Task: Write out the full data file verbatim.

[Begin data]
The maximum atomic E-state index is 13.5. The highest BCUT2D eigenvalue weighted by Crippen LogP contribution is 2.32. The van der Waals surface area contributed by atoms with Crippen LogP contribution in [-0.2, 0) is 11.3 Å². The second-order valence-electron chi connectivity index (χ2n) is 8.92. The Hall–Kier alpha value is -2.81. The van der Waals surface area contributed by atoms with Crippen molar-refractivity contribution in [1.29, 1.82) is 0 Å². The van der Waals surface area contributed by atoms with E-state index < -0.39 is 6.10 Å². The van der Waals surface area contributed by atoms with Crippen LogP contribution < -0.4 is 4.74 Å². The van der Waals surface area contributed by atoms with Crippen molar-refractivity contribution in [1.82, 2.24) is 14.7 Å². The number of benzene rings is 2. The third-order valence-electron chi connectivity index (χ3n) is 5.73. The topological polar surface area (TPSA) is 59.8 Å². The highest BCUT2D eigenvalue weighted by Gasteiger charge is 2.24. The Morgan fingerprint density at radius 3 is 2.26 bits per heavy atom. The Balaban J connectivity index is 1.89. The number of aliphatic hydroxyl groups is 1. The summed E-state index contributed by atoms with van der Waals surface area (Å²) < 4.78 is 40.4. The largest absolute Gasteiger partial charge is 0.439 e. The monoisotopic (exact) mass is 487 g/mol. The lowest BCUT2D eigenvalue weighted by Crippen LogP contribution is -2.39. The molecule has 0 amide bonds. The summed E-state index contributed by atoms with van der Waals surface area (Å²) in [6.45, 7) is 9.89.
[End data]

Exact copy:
The maximum atomic E-state index is 13.5. The highest BCUT2D eigenvalue weighted by Crippen LogP contribution is 2.32. The van der Waals surface area contributed by atoms with Crippen LogP contribution in [-0.2, 0) is 11.3 Å². The second-order valence-electron chi connectivity index (χ2n) is 8.92. The Hall–Kier alpha value is -2.81. The van der Waals surface area contributed by atoms with Crippen molar-refractivity contribution in [1.29, 1.82) is 0 Å². The van der Waals surface area contributed by atoms with E-state index < -0.39 is 6.10 Å². The van der Waals surface area contributed by atoms with Crippen LogP contribution < -0.4 is 4.74 Å². The van der Waals surface area contributed by atoms with Crippen molar-refractivity contribution in [1.82, 2.24) is 14.7 Å². The number of benzene rings is 2. The third-order valence-electron chi connectivity index (χ3n) is 5.73. The topological polar surface area (TPSA) is 59.8 Å². The highest BCUT2D eigenvalue weighted by Gasteiger charge is 2.24. The Morgan fingerprint density at radius 3 is 2.26 bits per heavy atom. The Balaban J connectivity index is 1.89. The number of aliphatic hydroxyl groups is 1. The summed E-state index contributed by atoms with van der Waals surface area (Å²) < 4.78 is 40.4. The largest absolute Gasteiger partial charge is 0.439 e. The monoisotopic (exact) mass is 487 g/mol. The lowest BCUT2D eigenvalue weighted by Crippen LogP contribution is -2.39. The molecule has 0 amide bonds. The summed E-state index contributed by atoms with van der Waals surface area (Å²) in [6.45, 7) is 9.89.